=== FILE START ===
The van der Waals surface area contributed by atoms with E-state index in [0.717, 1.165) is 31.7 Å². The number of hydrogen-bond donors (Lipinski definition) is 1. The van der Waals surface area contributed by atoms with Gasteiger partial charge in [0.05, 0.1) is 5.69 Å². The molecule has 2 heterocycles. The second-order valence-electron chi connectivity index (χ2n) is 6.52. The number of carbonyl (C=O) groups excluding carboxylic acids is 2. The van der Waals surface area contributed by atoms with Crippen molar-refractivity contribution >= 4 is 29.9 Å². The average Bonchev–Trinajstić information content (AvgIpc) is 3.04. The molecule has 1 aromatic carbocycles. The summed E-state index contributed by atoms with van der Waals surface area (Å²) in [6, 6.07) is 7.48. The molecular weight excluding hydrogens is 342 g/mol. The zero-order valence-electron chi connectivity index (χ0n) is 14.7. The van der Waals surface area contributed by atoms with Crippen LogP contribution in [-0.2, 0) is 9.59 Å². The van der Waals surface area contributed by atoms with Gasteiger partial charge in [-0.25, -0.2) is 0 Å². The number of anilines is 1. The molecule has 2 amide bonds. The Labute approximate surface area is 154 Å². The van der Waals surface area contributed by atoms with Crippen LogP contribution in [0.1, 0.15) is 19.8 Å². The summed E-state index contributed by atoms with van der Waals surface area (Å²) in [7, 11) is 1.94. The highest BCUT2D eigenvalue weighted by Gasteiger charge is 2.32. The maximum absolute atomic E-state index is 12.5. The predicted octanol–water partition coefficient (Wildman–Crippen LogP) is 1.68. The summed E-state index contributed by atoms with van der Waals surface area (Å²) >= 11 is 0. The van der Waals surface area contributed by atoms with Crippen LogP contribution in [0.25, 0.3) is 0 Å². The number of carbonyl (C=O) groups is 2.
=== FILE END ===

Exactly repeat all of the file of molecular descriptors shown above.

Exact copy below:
The van der Waals surface area contributed by atoms with E-state index in [0.717, 1.165) is 31.7 Å². The number of hydrogen-bond donors (Lipinski definition) is 1. The van der Waals surface area contributed by atoms with Gasteiger partial charge in [0.05, 0.1) is 5.69 Å². The molecule has 2 heterocycles. The second-order valence-electron chi connectivity index (χ2n) is 6.52. The number of carbonyl (C=O) groups excluding carboxylic acids is 2. The van der Waals surface area contributed by atoms with Crippen molar-refractivity contribution >= 4 is 29.9 Å². The average Bonchev–Trinajstić information content (AvgIpc) is 3.04. The molecule has 1 aromatic carbocycles. The summed E-state index contributed by atoms with van der Waals surface area (Å²) in [6, 6.07) is 7.48. The molecular weight excluding hydrogens is 342 g/mol. The zero-order valence-electron chi connectivity index (χ0n) is 14.7. The van der Waals surface area contributed by atoms with Crippen LogP contribution in [-0.2, 0) is 9.59 Å². The van der Waals surface area contributed by atoms with Gasteiger partial charge in [-0.25, -0.2) is 0 Å². The number of anilines is 1. The molecule has 2 amide bonds. The Labute approximate surface area is 154 Å². The van der Waals surface area contributed by atoms with Crippen LogP contribution in [0.1, 0.15) is 19.8 Å². The summed E-state index contributed by atoms with van der Waals surface area (Å²) in [7, 11) is 1.94. The highest BCUT2D eigenvalue weighted by Gasteiger charge is 2.32. The maximum absolute atomic E-state index is 12.5. The predicted octanol–water partition coefficient (Wildman–Crippen LogP) is 1.68. The summed E-state index contributed by atoms with van der Waals surface area (Å²) >= 11 is 0. The van der Waals surface area contributed by atoms with Crippen LogP contribution in [0.25, 0.3) is 0 Å². The number of carbonyl (C=O) groups is 2.